News For and About Kids
Key: Meeting Journal Funder
Showing releases 821-830 out of 997.
Siblings' bad habits brush off
Brothers and sisters are more powerful role models than friends or parents when it comes to teenage drinking and smoking, research has shown.
Contact: Professor Najman
Society for Historical Archaeology Conference on Historical and Underwater Archaeology
Donner Party cannibalism legends remain unproven
The Donner Party used tea cups and other tableware and ate domestic and wild animals while stranded in the Sierra Nevadas during 1846-47, but all group members may not have resorted to cannibalism.
Journal of Studies on Alcohol
Early drinking in teens linked to alcohol use in movies
Seeing movies that feature characters drinking alcohol can predispose young adolescents to experiment with alcohol at an early age, concludes a study led by Dartmouth Medical School researchers. It is the first research study to measure the influence of alcohol use in movies and, using data from more than 600 films and 5,000 students, found that movies play a significant role in an adolescent's decision to drink at a young age.
NIH/National Institute on Alcohol Abuse and Alcoholism
Penguins waddle but they don't fall down, UH researchers say
With their feathery tuxedoes and charming Chilly Willy-waddle, penguins are the quintessence of cute. Small wonder they're featured in Coke commercials, movies like "Madagascar" and "March of the Penguins" and children's toys galore. But one University of Houston professor is looking into a serious side of these ultra-cute creatures. Dozens of teeter-tottering penguins are the subjects of a research project investigating balance and locomotion, expected to help those with walking challenges.
Journal of American College of Cardiology
Caloric restriction appears to prevent primary aging in the heart
Eating a very low-calorie yet nutritionally balanced diet is good for your heart. Studying heart function in members of an organization called the Caloric Restriction Society, investigators at Washington University School of Medicine in St. Louis found that their hearts functioned like the hearts of much younger people. The researchers report their findings in the Jan. 17 issue of the Journal of the American College of Cardiology.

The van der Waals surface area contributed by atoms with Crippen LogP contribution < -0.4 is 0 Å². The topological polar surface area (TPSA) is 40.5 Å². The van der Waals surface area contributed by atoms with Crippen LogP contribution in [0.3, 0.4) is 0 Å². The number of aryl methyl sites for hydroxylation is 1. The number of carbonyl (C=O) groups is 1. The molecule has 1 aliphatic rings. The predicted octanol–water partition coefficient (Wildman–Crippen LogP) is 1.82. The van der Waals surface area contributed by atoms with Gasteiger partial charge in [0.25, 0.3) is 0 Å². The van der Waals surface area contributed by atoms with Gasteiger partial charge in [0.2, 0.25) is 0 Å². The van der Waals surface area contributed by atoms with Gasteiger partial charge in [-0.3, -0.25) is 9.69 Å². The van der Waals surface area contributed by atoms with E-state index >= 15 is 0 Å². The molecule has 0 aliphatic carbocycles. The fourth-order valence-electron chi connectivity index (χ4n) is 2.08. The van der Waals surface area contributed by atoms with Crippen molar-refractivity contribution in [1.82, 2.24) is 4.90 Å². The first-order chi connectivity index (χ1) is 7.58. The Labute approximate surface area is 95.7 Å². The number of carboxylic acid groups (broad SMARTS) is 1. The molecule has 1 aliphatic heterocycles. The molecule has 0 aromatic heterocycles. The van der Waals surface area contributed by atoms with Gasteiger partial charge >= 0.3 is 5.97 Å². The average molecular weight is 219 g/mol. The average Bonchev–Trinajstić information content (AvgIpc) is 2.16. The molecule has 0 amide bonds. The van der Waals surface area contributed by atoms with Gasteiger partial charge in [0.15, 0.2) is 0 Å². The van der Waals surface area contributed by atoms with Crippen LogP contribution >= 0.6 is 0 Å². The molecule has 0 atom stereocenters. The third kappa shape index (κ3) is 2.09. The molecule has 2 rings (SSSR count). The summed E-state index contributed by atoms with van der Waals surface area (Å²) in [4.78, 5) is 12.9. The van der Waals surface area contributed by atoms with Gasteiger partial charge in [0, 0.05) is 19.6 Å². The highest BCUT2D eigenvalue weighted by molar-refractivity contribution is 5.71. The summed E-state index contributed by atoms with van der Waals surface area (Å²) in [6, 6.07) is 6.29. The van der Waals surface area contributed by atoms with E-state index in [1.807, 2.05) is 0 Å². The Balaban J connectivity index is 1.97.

NIH/National Heart, Lung and Blood Institute; NIH/National Institute of Diabetes and Digestive and Kidney Diseases; Whitaker Foundation; American Heart Association; Alan A and Edith L. Wolff Charitable Trust
Crater drilling declared major success
Following three months of around-the-clock work, the Chesapeake Bay Impact Crater Deep Drilling Project successfully completed its operations, extracting more than a mile-long segment of rocks and sediments from the Earth. On Dec. 4, the drill bit reached a final depth of 5,795 ft (1.1 miles, 1.77 kilometers) within the structure of the crater.
US Geological Survey, International Continental Scientific Drilling Program
American Astronomical Society
Cosmic battle creates Milky-Way sized tunnel
A team of astronomers is announcing today that they have discovered a giant Milky Way-sized tunnel filled with high energy particles in a distant galaxy cluster. These new findings are of special interest to astronomers as they may provide the missing evolutionary link necessary to understand the cycle of birth and death, as well as the environmental impact, of radio jets which result from ravenous supermassive black holes within giant galaxies.
Putting pedestrian safety in the driving seat
Every year in the European Union there are over 9,000 deaths and 200,000 injured victims in road accidents in which pedestrians and cyclists collide with a car. Hoping to improve on these grim statistics, is a cutting-edge sensing system that could ultimately help to save the lives of vulnerable road users (VRUs).
Satellites see largest jet of particles created between Sun and Earth
A flotilla of space-weather satellites – ESA's Cluster and NASA's ACE and Wind - observed for the first time steady large-scale jets of charged particles in the solar wind between the Sun and Earth.
New England Journal of Medicine
St. Jude projects 90 percent cure rate for ALL
The cure rate for the once almost universally fatal childhood cancer acute lymphoblastic leukemia could reach 90 percent in the near future, thanks to improvements in diagnosis and treatment over the past four decades, according to investigators at St. Jude Children's Research Hospital.
National Institutes of Health, Cancer Center Support Grant, ALSAC
Showing releases 821-830 out of 997.